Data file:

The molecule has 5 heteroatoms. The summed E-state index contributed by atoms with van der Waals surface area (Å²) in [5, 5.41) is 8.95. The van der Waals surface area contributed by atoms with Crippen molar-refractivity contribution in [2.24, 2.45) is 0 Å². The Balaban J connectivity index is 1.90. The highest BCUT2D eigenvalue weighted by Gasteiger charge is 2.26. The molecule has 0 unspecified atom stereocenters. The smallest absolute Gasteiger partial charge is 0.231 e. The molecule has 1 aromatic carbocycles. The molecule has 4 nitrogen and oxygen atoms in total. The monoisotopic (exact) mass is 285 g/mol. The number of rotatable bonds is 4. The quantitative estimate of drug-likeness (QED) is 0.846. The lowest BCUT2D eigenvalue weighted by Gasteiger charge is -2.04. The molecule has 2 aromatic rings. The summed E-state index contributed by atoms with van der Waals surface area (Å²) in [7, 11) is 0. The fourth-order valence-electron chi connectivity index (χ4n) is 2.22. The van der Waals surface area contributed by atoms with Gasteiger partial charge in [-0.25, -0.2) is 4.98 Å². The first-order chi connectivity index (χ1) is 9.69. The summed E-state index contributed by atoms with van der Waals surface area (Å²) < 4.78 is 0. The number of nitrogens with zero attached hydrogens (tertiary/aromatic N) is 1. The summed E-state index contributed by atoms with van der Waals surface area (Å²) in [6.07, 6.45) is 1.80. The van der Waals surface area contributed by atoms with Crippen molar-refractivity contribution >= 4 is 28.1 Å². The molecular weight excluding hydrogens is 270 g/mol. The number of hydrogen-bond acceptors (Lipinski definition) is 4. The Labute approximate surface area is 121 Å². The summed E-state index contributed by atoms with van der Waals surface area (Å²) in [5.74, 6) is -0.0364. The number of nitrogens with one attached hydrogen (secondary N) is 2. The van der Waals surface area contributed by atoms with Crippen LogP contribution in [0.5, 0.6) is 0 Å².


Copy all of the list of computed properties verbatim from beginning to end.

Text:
The molecule has 5 heteroatoms. The summed E-state index contributed by atoms with van der Waals surface area (Å²) in [5, 5.41) is 8.95. The van der Waals surface area contributed by atoms with Crippen molar-refractivity contribution in [2.24, 2.45) is 0 Å². The Balaban J connectivity index is 1.90. The highest BCUT2D eigenvalue weighted by Gasteiger charge is 2.26. The molecule has 0 unspecified atom stereocenters. The smallest absolute Gasteiger partial charge is 0.231 e. The molecule has 1 aromatic carbocycles. The molecule has 4 nitrogen and oxygen atoms in total. The monoisotopic (exact) mass is 285 g/mol. The number of rotatable bonds is 4. The quantitative estimate of drug-likeness (QED) is 0.846. The lowest BCUT2D eigenvalue weighted by Gasteiger charge is -2.04. The molecule has 2 aromatic rings. The summed E-state index contributed by atoms with van der Waals surface area (Å²) in [7, 11) is 0. The fourth-order valence-electron chi connectivity index (χ4n) is 2.22. The van der Waals surface area contributed by atoms with Gasteiger partial charge in [-0.25, -0.2) is 4.98 Å². The first-order chi connectivity index (χ1) is 9.69. The summed E-state index contributed by atoms with van der Waals surface area (Å²) < 4.78 is 0. The number of nitrogens with zero attached hydrogens (tertiary/aromatic N) is 1. The summed E-state index contributed by atoms with van der Waals surface area (Å²) in [6.07, 6.45) is 1.80. The van der Waals surface area contributed by atoms with Crippen molar-refractivity contribution >= 4 is 28.1 Å². The molecular weight excluding hydrogens is 270 g/mol. The number of hydrogen-bond acceptors (Lipinski definition) is 4. The Labute approximate surface area is 121 Å². The summed E-state index contributed by atoms with van der Waals surface area (Å²) in [5.74, 6) is -0.0364. The number of nitrogens with one attached hydrogen (secondary N) is 2. The van der Waals surface area contributed by atoms with Crippen LogP contribution in [0.5, 0.6) is 0 Å².